The analysis is primarily based on qualitative data. Due to the paucity of scholarship on diplomatic security, a wide range of primary sources has been used. Most notably, practitioners’ personal experience, unclassified official documents in several different languages, and semi-structured interviews with diplomatic, military, law enforcement, and private security personnel have provided a large amount of otherwise unavailable empirical evidence.
In order to provide a systematic and theoretically grounded enquiry of diplomatic security, the book is divided as follows. As mentioned in the preceding section, the first chapters examine the diplomatic security policies of nine countries with a large and increasingly vulnerable diplomatic network, namely the United States, China, the United Kingdom, France, Germany, Russia, Italy, Israel, and Turkey. Here, the focus is on the different approaches states take to keeping a diplomatic presence in dangerous environments and on the different institutional actors and arrangements involved in the protection of their personnel worldwide.
Chapter One, by Patrick Cullen, is concerned with examining the evolution of the US diplomatic security apparatus from the creation of the State Department’s first security office to the present day. His analysis begins by exploring the growing security needs created by the expansion of American diplomacy worldwide and the changing nature of the security threats it faces today. The array of institutional arrangements, policy instruments, and security forces deployed in order to guarantee the protection of US diplomatic personnel worldwide is then analyzed in detail.
Chapter Two, by Jingdong Yuan, broadens the scope of the analysis by looking at China’s diplomatic security. As a rising power that has suffered relatively few attacks against its foreign missions, China lags behind in the elaboration of comprehensive diplomatic security policies. Lack of previous experience, uncertainty regarding which agency should take over diplomatic security policies, and Beijing’s approach to diplomacy—grounded on the principle of noninterference in host countries’ domestic affairs—have hindered the development of fully fledged protective arrangements for Chinese posts abroad.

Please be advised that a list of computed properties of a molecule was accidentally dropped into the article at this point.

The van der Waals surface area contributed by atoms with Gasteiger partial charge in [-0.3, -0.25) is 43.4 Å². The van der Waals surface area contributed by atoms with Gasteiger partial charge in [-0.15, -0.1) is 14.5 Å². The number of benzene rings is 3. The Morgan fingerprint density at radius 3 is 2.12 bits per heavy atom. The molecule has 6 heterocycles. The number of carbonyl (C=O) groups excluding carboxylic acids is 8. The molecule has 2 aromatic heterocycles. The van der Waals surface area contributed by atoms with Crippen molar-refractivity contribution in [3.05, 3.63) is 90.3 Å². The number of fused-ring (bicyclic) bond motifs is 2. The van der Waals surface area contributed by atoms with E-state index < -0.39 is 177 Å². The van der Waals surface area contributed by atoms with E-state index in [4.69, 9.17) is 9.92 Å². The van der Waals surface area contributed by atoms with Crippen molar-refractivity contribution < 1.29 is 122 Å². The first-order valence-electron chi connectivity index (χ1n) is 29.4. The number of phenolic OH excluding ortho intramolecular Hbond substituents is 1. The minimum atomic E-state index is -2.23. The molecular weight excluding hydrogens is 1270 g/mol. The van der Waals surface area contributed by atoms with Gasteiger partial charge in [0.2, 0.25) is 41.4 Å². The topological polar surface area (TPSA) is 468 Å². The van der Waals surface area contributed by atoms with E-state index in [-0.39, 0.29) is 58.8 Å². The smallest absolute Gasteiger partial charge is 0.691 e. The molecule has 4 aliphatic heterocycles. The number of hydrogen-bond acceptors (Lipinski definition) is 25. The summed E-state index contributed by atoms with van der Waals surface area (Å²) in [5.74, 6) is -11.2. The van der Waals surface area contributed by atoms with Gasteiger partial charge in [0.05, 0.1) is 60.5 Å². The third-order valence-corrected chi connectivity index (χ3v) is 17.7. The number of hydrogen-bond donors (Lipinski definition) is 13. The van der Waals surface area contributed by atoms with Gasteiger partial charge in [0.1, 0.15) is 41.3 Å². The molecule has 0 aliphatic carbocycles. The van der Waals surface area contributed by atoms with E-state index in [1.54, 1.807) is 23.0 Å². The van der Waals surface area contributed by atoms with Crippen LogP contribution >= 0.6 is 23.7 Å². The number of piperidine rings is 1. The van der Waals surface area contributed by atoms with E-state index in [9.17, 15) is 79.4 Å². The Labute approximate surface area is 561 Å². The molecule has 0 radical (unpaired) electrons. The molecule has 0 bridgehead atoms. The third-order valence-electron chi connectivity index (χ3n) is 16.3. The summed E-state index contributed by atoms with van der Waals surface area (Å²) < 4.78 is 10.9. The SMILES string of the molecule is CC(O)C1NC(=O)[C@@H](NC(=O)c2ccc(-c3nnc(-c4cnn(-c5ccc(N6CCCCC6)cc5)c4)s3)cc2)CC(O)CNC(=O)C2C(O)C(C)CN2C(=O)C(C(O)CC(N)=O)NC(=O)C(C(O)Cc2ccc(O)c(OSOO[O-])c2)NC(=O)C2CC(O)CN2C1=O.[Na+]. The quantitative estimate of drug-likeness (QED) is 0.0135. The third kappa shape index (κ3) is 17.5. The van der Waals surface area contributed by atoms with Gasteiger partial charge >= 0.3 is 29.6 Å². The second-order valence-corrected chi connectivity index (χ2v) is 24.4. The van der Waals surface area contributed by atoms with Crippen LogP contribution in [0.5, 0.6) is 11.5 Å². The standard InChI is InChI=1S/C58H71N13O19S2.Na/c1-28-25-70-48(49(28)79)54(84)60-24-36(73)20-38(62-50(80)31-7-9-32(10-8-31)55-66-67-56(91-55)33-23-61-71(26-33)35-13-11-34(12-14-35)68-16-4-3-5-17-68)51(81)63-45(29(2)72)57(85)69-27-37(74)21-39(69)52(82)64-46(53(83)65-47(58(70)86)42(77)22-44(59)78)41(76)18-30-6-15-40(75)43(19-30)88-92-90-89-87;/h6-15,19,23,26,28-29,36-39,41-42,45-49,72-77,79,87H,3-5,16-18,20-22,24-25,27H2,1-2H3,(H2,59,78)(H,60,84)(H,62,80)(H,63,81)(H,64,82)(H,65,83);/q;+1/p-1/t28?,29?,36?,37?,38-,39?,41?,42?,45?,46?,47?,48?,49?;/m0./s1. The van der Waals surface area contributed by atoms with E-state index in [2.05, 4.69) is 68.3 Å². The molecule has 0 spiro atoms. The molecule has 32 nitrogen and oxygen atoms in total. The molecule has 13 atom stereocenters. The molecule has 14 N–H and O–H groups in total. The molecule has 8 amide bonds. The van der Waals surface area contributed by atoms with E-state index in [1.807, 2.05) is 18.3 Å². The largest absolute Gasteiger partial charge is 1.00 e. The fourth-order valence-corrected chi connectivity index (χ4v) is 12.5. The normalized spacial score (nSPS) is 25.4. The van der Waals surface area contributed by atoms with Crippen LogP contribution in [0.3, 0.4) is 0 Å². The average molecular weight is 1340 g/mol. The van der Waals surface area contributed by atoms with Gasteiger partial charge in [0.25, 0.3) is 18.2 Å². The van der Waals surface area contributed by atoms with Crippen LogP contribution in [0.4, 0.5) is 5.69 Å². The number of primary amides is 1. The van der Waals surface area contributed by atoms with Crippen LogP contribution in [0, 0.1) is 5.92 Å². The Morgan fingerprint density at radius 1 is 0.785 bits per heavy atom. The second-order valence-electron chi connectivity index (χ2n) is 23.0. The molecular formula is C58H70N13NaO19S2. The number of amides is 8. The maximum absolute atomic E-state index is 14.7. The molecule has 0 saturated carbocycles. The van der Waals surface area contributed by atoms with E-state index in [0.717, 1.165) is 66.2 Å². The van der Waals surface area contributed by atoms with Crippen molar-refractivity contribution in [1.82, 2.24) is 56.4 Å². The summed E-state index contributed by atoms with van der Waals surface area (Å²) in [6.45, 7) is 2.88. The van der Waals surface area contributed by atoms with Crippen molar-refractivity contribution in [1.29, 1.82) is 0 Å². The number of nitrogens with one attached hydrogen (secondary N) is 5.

Chapter Three, by Christopher Kinsey, briefly puts UK diplomatic security in historical perspective before examining the institutional arrangements devised by the Foreign and Commonwealth Office (FCO) after the 2003 bombing of the UK consulate in Istanbul and the large-scale involvement of UK diplomats in the reconstruction of Iraq and Afghanistan. Chapter Four, by Jean Joana, focuses on French diplomatic security. His study unravels the uneasy relationship between growing security concerns, an organizational culture that sees protective arrangements as incompatible with the French approach to diplomacy, and the goal of streamlining and modernizing France’s diplomatic presence abroad. Chapter Five, by Klaus Brummer and Ulrich Krotz, focuses on how German diplomatic security policies have developed after the end of the Cold War, examining the espionage and terrorist threats against Berlin’s missions abroad. It then examines the arrangements in place to tackle them, emphasizing the key role played by the German Federal Police in protecting diplomatic posts and personnel.
In Chapter Six, Elena Kropatcheva examines how Russian national security culture has pervasively shaped Moscow’s diplomatic security policies. Specifically, she notes that Russian diplomatic security is reactive in nature, shrouded in secrecy, and increasingly dominated by military institutions, thereby reflecting some of the overarching features of Russian foreign policy today. Chapter Seven, by Lorenzo Cladi, maps the current configuration of the Italian diplomatic network, which faces both increasing domestic pressure to reduce the costs and alleged privileges of the foreign service and a growing need for tighter diplomatic security arrangements, now consisting in the use of military police units, but also private security contractors.
Chapter Eight, by Barak Ben Zur, analyzes Israel’s approach to diplomatic security. His study is backed by the insider information he acquired as the former director of the research division of the Israeli Security Agency (ISA), responsible for both conducting counterterrorism operations inside Israel and defending official sites, senior officials, and delegations abroad. The chapter follows the evolution of the Israeli approach to diplomatic security from the creation of the state of Israel to the present day. Chapter Nine, by Egemen Bezci, focuses on Turkey, another country that has suffered from frequent terrorist attacks against its delegations abroad. According to Bezci, cronyism, organizational turf wars, and the heavy politicization of Turkish foreign policy bureaucracies have hindered the development of effective protective arrangements. Consequently, Ankara’s growing foreign policy activism is likely to result in greater risks to its diplomatic missions.